The possibility of an increase in the usage of private vehicles has caught the fancy of automobile manufacturers and financiers alike. Yet, lenders want to be cautious about the kind of borrowers they acquire at a time when job losses and income destruction are the order of the day. Even as they lure potential car buyers with ‘buy-now-pay-later’ schemes, they are trying to make sure only those with their finances in order are able to get the benefit of these. So far, Maruti Suzuki India, Hyundai India and Mahindra & Mahindra have announced tie-ups with financiers such as HDFC Bank, ICICI Bank, Cholamandalam Finance and Mahindra Finance. Some other manufacturers — BMW India, Mercedes-Benz India and Tata Motors — are executing balloon EMI-like schemes through their group-owned financiers. The benefits on offer include zero down payment and three-month EMI waivers in some instances as also flexi, balloon and step-up EMI schemes, which allow borrowers to pay smaller instalments initially and larger ones later during the tenure of the loan.
For car buyers looking to avail such benefits, the attendant conditions are quite stringent. An HSBC report dated June 9 pointed out that the qualifying criteria can restrict their effectiveness. For instance, 100% on-road financing is mostly only available to salaried customers with high credit scores, on select high-ticket but less popular models and for customers with pre-approved bank funding offers. The three-month EMI job insurance cover is valid for 12 months from the date of purchase, excluding the initial three months, thereby substantially reducing the probability of risk crystallisation. The step-up EMI, flexi-EMI and balloon-EMI schemes may result in the EMI burden for the borrower increasing significantly during or towards the end of the loan tenure.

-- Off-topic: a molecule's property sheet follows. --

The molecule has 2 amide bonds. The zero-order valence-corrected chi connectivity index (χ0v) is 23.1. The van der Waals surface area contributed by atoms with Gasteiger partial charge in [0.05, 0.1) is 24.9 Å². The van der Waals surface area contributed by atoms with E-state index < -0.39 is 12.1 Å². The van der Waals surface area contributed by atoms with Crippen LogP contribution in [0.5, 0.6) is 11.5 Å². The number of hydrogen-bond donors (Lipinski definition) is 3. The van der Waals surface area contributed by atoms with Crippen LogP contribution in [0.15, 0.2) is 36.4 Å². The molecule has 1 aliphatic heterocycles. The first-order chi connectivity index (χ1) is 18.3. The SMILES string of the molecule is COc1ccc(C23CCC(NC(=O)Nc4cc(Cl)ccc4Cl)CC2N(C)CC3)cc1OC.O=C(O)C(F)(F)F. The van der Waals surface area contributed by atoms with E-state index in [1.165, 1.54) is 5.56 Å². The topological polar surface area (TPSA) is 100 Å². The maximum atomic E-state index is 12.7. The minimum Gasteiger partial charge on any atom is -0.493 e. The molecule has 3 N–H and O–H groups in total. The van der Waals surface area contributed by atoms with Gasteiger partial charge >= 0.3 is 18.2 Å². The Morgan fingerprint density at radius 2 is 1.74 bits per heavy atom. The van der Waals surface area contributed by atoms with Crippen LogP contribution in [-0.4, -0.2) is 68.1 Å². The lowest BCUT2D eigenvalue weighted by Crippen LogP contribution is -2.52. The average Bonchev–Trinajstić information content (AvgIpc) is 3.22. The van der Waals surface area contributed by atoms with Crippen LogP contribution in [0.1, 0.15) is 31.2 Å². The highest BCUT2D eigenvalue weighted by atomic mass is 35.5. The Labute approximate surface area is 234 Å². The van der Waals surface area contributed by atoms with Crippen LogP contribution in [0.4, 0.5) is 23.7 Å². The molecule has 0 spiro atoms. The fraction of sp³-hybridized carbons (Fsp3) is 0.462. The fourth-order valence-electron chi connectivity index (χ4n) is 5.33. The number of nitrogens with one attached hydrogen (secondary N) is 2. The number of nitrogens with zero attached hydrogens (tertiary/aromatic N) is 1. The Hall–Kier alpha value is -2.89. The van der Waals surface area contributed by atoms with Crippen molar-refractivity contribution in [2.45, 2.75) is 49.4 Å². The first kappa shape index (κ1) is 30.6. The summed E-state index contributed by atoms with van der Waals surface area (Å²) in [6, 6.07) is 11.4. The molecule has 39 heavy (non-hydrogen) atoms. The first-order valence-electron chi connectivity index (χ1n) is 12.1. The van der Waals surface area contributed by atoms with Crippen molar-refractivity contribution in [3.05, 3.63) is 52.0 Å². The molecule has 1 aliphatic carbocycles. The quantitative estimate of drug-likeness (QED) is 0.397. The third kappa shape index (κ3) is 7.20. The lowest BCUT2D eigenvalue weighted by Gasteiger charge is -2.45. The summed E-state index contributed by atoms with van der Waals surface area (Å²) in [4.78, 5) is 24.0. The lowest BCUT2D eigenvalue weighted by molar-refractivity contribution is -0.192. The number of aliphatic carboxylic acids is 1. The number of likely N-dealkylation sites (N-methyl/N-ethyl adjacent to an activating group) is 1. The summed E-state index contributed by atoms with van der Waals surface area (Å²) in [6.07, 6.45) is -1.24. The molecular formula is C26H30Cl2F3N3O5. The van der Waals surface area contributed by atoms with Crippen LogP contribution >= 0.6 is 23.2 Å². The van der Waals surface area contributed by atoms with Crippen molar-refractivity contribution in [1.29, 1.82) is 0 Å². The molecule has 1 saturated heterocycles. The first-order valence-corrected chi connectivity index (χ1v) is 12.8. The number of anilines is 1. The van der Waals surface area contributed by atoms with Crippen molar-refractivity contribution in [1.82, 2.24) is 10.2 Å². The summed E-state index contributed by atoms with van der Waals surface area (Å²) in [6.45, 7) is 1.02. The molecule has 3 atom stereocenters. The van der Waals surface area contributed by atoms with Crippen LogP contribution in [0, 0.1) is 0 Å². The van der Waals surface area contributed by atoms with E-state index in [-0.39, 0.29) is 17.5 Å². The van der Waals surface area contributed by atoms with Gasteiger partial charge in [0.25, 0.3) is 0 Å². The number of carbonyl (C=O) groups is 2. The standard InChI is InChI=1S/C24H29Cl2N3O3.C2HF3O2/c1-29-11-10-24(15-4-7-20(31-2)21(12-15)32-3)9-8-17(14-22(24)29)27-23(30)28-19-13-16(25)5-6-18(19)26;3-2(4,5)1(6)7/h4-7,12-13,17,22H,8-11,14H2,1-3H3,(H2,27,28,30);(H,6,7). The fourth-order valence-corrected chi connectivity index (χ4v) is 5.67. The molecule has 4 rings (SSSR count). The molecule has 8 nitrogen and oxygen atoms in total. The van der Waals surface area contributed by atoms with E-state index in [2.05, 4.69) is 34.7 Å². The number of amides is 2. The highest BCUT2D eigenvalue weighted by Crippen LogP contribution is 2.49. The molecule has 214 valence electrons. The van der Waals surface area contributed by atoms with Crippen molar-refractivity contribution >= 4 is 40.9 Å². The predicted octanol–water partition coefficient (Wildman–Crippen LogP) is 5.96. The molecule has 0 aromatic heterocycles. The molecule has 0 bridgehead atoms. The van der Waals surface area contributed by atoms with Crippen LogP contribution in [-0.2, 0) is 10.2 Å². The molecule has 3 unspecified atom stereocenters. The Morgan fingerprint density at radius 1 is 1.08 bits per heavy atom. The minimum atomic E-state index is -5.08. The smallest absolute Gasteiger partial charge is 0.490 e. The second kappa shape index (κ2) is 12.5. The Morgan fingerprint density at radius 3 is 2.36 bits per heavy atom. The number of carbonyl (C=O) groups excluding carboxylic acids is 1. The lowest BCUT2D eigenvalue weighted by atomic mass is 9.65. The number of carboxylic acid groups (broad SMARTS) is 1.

Lenders say the current high-risk environment necessitates tighter underwriting standards. Ramesh Iyer, vice chairman and managing director, Mahindra Finance, told FE that the scheme being offered by the lender is a way to help the customer by giving them a two-three-month moratorium. “The credit norms will be a little tighter because if someone wants to buy a car in this environment, we need to understand their source of margin money, how they plan to repay and what is their earning potential. The focus will be on good customers coming in,” he said. The obvious fallout of this could be these schemes focusing on the premium end of the market. Ashish Singhal, managing director, Experian Credit Information Company India, said, “They (the schemes) are targeting customers who would have the maximum probability of bouncing back and who will be able to pay over the longer tenure of the loan. Customers who have a higher income and a large discretionary spend will probably come in and buy these cars and the risk of delinquency will thus be lower.”
Consequently, the customer segment benefiting from these schemes might be too limited to make any meaningful impact on auto sales, HSBC said. “Most offers are: i) for limited period which coincides with the lockdown period, but more importantly, ii) targeted towards specific borrower segments such as women, doctors and employees with high credit scores, and iii) targeting specific models of various manufacturers,” HSBC analysts wrote, adding that financial institutions’ risk aversion in general remains high and capital is scarce.
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